They will respect you if you do what is right.” 1 Peter 2:13-16 reads, “Submit yourself for the sake of the Lord to every human authority: whether to the emperor, who is the highest authority, or to governors, who are sent by Him to punish the wrongdoers and praise the rightdoers.” In order to silence the uninformed babbling of fools, it is God’s intention that you do good in order to bring them to silence as well.

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While you should live as free people, you should not exploit your freedom to conceal wickedness; rather, you should live as God’s servants.

Love the believers’ family and fear God.” According to Romans 13:1–2, we have an unassailable obligation to the government to observe the rules and to be responsible citizens.

Pray For Our Leaders

Christians are commanded by the Bible to respect our leaders, and one way we may show our regard for them is by praying for them. The Bible tells us in 1 Timothy 2:14 that we should “first of all” pray for everyone and everything, including kings and those in high positions, “in order that we may live a peaceful and quiet life, godly and dignified in every way.” We should “first of all” pray for everyone and everything, including kings and those in high positions. Since a result, God our Savior is pleased, as he desires that all people be saved and come to a knowledge of the truth.”

We Have to Pay Taxes

Despite the fact that paying taxes to the government is something no one enjoys doing, the Bible instructs us that it is an essential part of our responsibilities. “Pay your taxes, as well, for the same reasons,” according to Romans 13:6-7. Employees of the government must be compensated. They are carrying out God’s will through their actions. Provide what you owe everyone: pay your taxes and government fees to the people who collect them, and show respect and reverence to those in positions of power.” A political involvement is neither the church’s unique, God-given mission, nor is it one that it should pursue.

Our purpose is not to change the nation via political reform, but rather to change hearts through the teachings of the Word of God.

Christians should be concerned with the way their government is run and their society is controlled, whether it’s via prayer for our leaders, exercising our right to vote, or even running for political office.

The Church gets involved in politics because that’s what Jesus did

The Archbishop of New York, in an article for the Huffington Post, argues why following Jesus entails getting active in politics in order to serve the common good. Politics and religion are both high-risk endeavors to pursue at the same time. Five of my predecessors as Archbishop have died in violent ways, three of them as a result of their political involvement. One of the most notable incidents occurred in 1171 when Thomas Beckett provoked the king to inquire, “Who would relieve me of this bothersome priest?” Four knights, armed with swords, marched inside Canterbury Cathedral and did just that.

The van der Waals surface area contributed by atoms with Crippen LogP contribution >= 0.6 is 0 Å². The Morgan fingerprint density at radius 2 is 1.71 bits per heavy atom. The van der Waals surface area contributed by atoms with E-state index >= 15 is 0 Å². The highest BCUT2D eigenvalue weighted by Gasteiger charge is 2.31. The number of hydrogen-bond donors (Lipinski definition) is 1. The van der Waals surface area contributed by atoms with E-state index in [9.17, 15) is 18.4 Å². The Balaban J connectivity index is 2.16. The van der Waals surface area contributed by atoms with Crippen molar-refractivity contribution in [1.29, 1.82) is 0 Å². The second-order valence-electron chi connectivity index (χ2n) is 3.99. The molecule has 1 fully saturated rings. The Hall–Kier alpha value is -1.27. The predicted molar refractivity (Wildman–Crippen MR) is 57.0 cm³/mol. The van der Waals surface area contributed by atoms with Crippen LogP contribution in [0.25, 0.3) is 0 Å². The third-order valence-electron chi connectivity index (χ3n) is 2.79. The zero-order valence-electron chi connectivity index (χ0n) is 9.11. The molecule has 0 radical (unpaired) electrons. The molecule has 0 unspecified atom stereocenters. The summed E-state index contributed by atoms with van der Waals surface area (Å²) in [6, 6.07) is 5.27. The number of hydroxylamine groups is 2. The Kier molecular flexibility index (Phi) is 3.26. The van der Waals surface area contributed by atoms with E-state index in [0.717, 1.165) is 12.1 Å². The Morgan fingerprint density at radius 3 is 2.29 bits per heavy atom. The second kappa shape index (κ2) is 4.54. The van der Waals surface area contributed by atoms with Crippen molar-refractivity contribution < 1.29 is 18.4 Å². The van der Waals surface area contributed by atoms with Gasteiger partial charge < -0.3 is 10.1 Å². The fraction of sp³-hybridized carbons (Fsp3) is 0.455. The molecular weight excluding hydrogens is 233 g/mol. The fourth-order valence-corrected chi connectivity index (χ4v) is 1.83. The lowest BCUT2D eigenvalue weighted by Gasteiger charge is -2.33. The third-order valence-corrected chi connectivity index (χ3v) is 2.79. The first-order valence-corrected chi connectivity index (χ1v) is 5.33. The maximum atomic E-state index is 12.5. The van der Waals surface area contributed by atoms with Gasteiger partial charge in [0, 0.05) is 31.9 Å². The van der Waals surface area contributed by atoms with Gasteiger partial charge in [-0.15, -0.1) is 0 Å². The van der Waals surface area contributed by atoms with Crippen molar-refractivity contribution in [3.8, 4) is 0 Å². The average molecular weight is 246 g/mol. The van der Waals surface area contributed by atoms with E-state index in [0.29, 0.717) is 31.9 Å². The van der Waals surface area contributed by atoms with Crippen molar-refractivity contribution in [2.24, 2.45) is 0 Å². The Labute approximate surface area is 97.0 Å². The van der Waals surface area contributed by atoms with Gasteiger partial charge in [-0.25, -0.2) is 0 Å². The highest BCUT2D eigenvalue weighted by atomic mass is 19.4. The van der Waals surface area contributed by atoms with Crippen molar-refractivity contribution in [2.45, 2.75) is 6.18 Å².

1. After a mob stormed Lambeth Palace, they dragged him to Tower Hill, where they severed his head and used it to play football with it.
  2. Keep your mouth shut, don’t collect taxes, and keep your chin down (and on).
  3. He was never a member of a political party.
  4. Jesus, on the other hand, was quite political.
  5. He referred to the King as a fox in his criticism.
  6. His actions were motivated by the fact that God is concerned about individuals in need and wants those who profess to act in his name to do the same thing.
  7. The actions are self-evident.

The Church of England alone is responsible for over 4,700 schools (other denominations, such as the Roman Catholic Church, have large numbers of their own).

The churches provide debt counseling as well as assistance to families who are experiencing difficulties in their marriages or family lives.

All of these institutions, including national education, many hospitals, the vast majority of hospices, and the vast majority of full-time youth workers, were founded or are administered by churches and other faith-based organizations.

But what about the written word?

In 1942, Archbishop William Temple published a magnificent book titled Christianity and Social Order, which is still available online.

Bill Beveridge, a high-ranking government servant and fellow Christian who produced the great Beveridge Report that laid the groundwork for the welfare system, the health service, and much of what we take for granted in social care, knew him well and they were longtime friends.

Tawney, who happened to be a Christian.

Thank God they did intervene and prevent worse damage.

And, in part as a result of their political influence, millions of people today enjoy better lives.

Every individual, group, and institution in our magnificent, democratic nation, on the other hand, has the right and the duty to be concerned about our collective destiny.

The economy was in shambles.

The expectations of the public have shifted considerably.

Aside from that, we have amazing prospects.

This country is as endowed as it has always been — brimming with promise, populated by exceptional people, and endowed with an extraordinary legacy.